Prosecutors seek new murder charge against ex-Mpls. cop in Ruszczyk killing

Police Shooting Minneapolis
Mohamed Noor, center, accompanied by his legal team, Peter Wold, left, and Tom Plunkett, arrive at the Hennepin County Government Center in Minneapolis in Sept. 2018. Hennepin County prosecutors are asking a judge to add an intentional second-degree murder charge against Noor.
Anthony Souffle/Star Tribune via AP

Updated 4:30 p.m. | Posted 1:28 p.m.

Hennepin County prosecutors are seeking to add a more serious charge against ex-Minneapolis police officer Mohamed Noor, who shot and killed 911 caller Justine Ruszczyk in July 2017.

Noor currently faces second-degree manslaughter and third-degree murder charges for the killing.

Authorities are now arguing there is evidence to support a second-degree murder charge, saying in documents filed with the court that Noor "intended to kill" Ruszczyk when he aimed and fired.

Prosecutors argued in a court document filed Thursday a jury could convict for third-degree murder if it concluded Noor "had no idea who or what he shot."

But they said that Noor knew what he was doing when he fired at close range across his partner at the time, Matthew Harrity.

Noor shot Ruszczyk, also known as Justine Damond, when she approached his squad after she called 911 to report a possible assault behind her home in Minneapolis.

"A single gunshot, fired at vital organs at close range, is sufficient to show an intent to kill," prosecutors wrote. "He fired at Ms. Ruszczyk from no more than six feet away. He fired with tragic accuracy, managing to send a 9 millimeter bullet across his partner's body and through the narrow space of the open driver's side window."

In the latest filing, prosecutors are using some of Noor's own defense arguments against him.

In arguing to dismiss the case, Noor's attorneys previously said he was not negligent because he acted within his training as a police officer to shoot at a potential threat.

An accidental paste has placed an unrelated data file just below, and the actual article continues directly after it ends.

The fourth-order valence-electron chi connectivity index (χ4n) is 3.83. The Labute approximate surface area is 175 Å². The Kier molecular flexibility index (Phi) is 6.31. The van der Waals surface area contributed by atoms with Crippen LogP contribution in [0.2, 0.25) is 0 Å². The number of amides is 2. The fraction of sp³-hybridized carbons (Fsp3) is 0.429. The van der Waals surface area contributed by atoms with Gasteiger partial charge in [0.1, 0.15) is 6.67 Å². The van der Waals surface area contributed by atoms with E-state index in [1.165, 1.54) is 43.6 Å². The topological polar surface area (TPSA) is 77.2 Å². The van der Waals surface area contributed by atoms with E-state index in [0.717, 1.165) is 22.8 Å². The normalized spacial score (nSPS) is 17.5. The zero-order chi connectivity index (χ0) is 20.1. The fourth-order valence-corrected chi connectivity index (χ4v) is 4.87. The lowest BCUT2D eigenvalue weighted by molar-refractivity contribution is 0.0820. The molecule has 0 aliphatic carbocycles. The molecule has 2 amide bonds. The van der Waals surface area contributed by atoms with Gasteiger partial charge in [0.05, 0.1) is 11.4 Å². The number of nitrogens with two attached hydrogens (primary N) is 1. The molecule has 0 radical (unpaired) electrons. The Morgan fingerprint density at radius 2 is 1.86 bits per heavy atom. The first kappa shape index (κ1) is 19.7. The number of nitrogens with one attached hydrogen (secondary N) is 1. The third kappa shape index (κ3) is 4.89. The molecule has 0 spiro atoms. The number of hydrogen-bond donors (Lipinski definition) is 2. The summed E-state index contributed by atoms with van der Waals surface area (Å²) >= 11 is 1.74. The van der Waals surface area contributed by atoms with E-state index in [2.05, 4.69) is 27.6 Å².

Now the prosecution is using that assertion to back up its request to expand the charges based on Noor's alleged intent to kill, which "can be formed in an instant."

Hennepin County District Judge Kathryn Quaintance will ultimately decide whether the second-degree murder charge can be added to the counts.

If the complaint is amended, second-degree murder carries a maximum sentence of 40 years in prison, while third-degree murder carries a maximum sentence of 25 years. The penalty for second-degree manslaughter is 10 years or a $20,000 fine.

Noor's attorneys, Thomas Plunkett and Peter Wold, have not responded to a request for comment.

The Hennepin County Attorney's Office says lawyers on both sides of the case are prohibited from commenting on it to the media.

Noor's next court date is March 1. His trial is set for April 1.

Your support matters.

You make MPR News possible. Individual donations are behind the clarity in coverage from our reporters across the state, stories that connect us, and conversations that provide perspectives. Help ensure MPR remains a resource that brings Minnesotans together.